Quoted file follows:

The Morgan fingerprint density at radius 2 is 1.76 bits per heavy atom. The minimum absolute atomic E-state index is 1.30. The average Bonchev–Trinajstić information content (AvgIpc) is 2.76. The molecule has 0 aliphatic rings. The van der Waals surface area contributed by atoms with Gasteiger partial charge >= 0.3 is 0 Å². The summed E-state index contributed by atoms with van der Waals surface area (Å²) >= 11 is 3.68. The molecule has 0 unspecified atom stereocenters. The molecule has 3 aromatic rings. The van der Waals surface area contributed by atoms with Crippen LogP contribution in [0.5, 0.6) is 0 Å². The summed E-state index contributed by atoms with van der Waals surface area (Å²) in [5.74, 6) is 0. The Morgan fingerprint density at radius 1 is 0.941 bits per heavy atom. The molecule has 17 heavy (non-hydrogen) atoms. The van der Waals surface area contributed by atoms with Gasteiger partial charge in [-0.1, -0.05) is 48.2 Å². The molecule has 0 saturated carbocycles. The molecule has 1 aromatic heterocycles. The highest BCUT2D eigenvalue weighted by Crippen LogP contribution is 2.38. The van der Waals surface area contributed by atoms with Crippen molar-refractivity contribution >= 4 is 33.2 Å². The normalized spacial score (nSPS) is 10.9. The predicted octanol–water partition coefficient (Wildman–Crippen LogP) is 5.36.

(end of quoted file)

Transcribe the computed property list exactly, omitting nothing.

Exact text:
The Morgan fingerprint density at radius 2 is 1.76 bits per heavy atom. The minimum absolute atomic E-state index is 1.30. The average Bonchev–Trinajstić information content (AvgIpc) is 2.76. The molecule has 0 aliphatic rings. The van der Waals surface area contributed by atoms with Gasteiger partial charge >= 0.3 is 0 Å². The summed E-state index contributed by atoms with van der Waals surface area (Å²) >= 11 is 3.68. The molecule has 0 unspecified atom stereocenters. The molecule has 3 aromatic rings. The van der Waals surface area contributed by atoms with Crippen LogP contribution in [0.5, 0.6) is 0 Å². The summed E-state index contributed by atoms with van der Waals surface area (Å²) in [5.74, 6) is 0. The Morgan fingerprint density at radius 1 is 0.941 bits per heavy atom. The molecule has 17 heavy (non-hydrogen) atoms. The van der Waals surface area contributed by atoms with Gasteiger partial charge in [-0.1, -0.05) is 48.2 Å². The molecule has 0 saturated carbocycles. The molecule has 1 aromatic heterocycles. The highest BCUT2D eigenvalue weighted by Crippen LogP contribution is 2.38. The van der Waals surface area contributed by atoms with Crippen molar-refractivity contribution >= 4 is 33.2 Å². The normalized spacial score (nSPS) is 10.9. The predicted octanol–water partition coefficient (Wildman–Crippen LogP) is 5.36.